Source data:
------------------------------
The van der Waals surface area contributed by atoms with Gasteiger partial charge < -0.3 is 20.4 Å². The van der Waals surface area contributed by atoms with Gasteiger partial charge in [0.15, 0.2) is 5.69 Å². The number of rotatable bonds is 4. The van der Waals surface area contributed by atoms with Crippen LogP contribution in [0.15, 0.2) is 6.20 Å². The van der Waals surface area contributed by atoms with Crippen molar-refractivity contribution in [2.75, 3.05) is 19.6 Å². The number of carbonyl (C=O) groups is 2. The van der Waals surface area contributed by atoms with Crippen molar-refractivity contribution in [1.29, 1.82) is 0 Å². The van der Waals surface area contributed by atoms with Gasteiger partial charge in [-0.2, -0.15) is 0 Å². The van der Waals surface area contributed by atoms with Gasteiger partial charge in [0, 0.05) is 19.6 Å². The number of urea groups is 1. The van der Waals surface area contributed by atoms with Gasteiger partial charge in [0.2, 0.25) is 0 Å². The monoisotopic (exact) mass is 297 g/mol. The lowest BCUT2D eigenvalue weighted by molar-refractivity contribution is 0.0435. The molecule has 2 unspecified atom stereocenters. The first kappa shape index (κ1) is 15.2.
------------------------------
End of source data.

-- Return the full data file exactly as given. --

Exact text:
The van der Waals surface area contributed by atoms with Gasteiger partial charge < -0.3 is 20.4 Å². The van der Waals surface area contributed by atoms with Gasteiger partial charge in [0.15, 0.2) is 5.69 Å². The number of rotatable bonds is 4. The van der Waals surface area contributed by atoms with Crippen LogP contribution in [0.15, 0.2) is 6.20 Å². The van der Waals surface area contributed by atoms with Crippen molar-refractivity contribution in [2.75, 3.05) is 19.6 Å². The number of carbonyl (C=O) groups is 2. The van der Waals surface area contributed by atoms with Crippen molar-refractivity contribution in [1.29, 1.82) is 0 Å². The van der Waals surface area contributed by atoms with Gasteiger partial charge in [-0.2, -0.15) is 0 Å². The van der Waals surface area contributed by atoms with Gasteiger partial charge in [0, 0.05) is 19.6 Å². The number of urea groups is 1. The van der Waals surface area contributed by atoms with Gasteiger partial charge in [0.2, 0.25) is 0 Å². The monoisotopic (exact) mass is 297 g/mol. The lowest BCUT2D eigenvalue weighted by molar-refractivity contribution is 0.0435. The molecule has 2 unspecified atom stereocenters. The first kappa shape index (κ1) is 15.2.